A local group cut deals with health care providers to get care to the uninsured
A local group cut deals with health care providers to get treatment for the uninsured
“I’d see homeless people limping down the street and break down in tears,” Cliff Lewis says. He’s sitting in an easy chair in his North Valley home, wearing tan khaki pants and a dark turtleneck over a thin frame. His mind is on the fear of medical bankruptcy.
Lewis and his wife, Jeannie, are two of the 55,000 Washoe County uninsured. Both work full-time jobs at small businesses where health care plans are very expensive for small numbers of participants. They’ve worked in Reno for 30 years and remember better times when benefits were affordable.
They priced insurance policies. United American Health offered major medical coverage for $550 per month with a $3,000 deductible due for each of them before they could use it. That wasn’t a price they could afford.
“I knew something was seriously wrong, but with no insurance, what do you do?” Lewis asks.
Weekly, debilitating, “knock down, drag-out” headaches forced Lewis to go to urgent care, where they ran tests and referred him for an MRI. His vertebrae had grown into his spinal cord. After the MRI, Lewis was directed to neurosurgeon Michael Song.
“We were scared to death,” Lewis says. “Dr. Song said if I fell down or hit a wall it could potentially kill me.”
Dr. Song sent him home with a neck brace, told him to sit down and do nothing. Spinal surgery was the only option.
For two years, Lewis put off medical attention because he had no insurance. During that time, he had two spinal cord strokes after slipping into warm water. “It felt like somebody slammed the base of my skull with a baseball bat,” Lewis says. “When I came out of the water, I was paralyzed.”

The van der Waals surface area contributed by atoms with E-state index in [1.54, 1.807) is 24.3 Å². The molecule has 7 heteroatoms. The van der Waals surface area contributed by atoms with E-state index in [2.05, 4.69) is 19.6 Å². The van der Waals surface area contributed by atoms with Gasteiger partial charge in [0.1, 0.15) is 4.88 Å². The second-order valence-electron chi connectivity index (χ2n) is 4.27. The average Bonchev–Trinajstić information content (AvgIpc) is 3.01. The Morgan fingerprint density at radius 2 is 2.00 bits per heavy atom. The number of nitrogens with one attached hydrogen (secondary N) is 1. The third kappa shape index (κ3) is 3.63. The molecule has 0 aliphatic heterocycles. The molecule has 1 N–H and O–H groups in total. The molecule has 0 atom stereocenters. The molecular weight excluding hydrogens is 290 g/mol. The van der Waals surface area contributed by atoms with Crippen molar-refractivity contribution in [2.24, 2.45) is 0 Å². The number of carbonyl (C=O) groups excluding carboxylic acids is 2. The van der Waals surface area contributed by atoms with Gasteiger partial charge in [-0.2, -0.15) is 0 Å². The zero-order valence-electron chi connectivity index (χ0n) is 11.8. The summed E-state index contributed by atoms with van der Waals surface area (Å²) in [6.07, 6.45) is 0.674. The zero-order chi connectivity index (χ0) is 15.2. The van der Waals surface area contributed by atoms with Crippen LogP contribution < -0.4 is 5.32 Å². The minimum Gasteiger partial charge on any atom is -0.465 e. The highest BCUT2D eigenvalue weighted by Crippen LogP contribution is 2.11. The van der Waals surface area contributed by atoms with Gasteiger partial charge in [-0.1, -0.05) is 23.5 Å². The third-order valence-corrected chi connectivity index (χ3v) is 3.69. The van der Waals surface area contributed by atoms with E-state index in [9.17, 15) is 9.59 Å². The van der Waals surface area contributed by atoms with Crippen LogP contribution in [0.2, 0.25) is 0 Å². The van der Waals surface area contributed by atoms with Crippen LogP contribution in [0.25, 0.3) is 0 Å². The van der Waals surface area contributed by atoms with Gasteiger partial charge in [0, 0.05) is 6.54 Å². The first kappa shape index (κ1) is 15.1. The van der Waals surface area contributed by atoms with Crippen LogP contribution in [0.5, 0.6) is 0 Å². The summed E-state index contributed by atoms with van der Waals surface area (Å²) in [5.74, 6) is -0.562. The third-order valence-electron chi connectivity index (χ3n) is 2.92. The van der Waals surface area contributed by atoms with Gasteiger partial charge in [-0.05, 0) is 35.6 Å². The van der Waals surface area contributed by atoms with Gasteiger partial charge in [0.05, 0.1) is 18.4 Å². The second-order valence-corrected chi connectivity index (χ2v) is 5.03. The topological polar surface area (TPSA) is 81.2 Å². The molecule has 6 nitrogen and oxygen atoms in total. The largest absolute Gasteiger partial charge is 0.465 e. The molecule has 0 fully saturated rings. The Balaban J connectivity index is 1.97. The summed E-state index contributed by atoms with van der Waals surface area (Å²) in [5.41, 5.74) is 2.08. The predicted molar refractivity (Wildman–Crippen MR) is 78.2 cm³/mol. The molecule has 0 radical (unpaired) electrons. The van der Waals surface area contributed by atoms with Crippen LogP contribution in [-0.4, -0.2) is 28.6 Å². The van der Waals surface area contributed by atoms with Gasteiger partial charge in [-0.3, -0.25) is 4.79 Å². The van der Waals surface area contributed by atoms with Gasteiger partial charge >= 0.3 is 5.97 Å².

These strokes were rare and the symptoms went away. With no insurance, Lewis ignored precursors to a serious problem.
With surgery looming in a few weeks, at a cost of $16,000, the Lewis’ began seeking assistance from social services to stave off medical bankruptcy. An apologetic worker informed the couple that they made too much money and had too many assets to meet the pre-determined guidelines for assistance.
Co-workers at the small design company where Lewis works began an Internet search that led them to Access to Healthcare Network. The Lewises were among the first to enroll in July 2007, prior to surgery in August.
Search for a solution
Five years ago, a community group gathered to address the growing number of uninsured in the area. Hospitals, health department officials, businesses and doctors gathered to discuss the downward-trending cycle. A strategy was agreed upon.
Sherri Rice, a tall, driven redhead who knows how to build successful non-profits from the ground up, accepted an offer to build the Access to Healthcare Network. “We are one of the most important things to happen for the state of Nevada,” Rice says. “It’s the right thing to do, and nobody’s making any money.”
An application to the federal government for a Healthy Community Grant was approved. But more important was that hospitals agreed to cut their rates if Access members would agree in writing to go to urgent care and stay out of the emergency room—except for genuine emergencies—which sharply cuts hospital costs.
Renown and St. Mary’s offer Access members discount rates of $400 per day for in-patient hospital stays. This rate includes all imaging and medicines with a $3,000 cap on costs, no matter how long patients need to stay. Intensive care is $600 per day with a $3,000 cap. Emergency room visits are not reduced unless members are admitted. If admitted, in-patient rates apply.
“Hospitals and doctors are the total base of the program,” Rice says. “These providers are everything to us. They’re the ones who deserve all the accolades.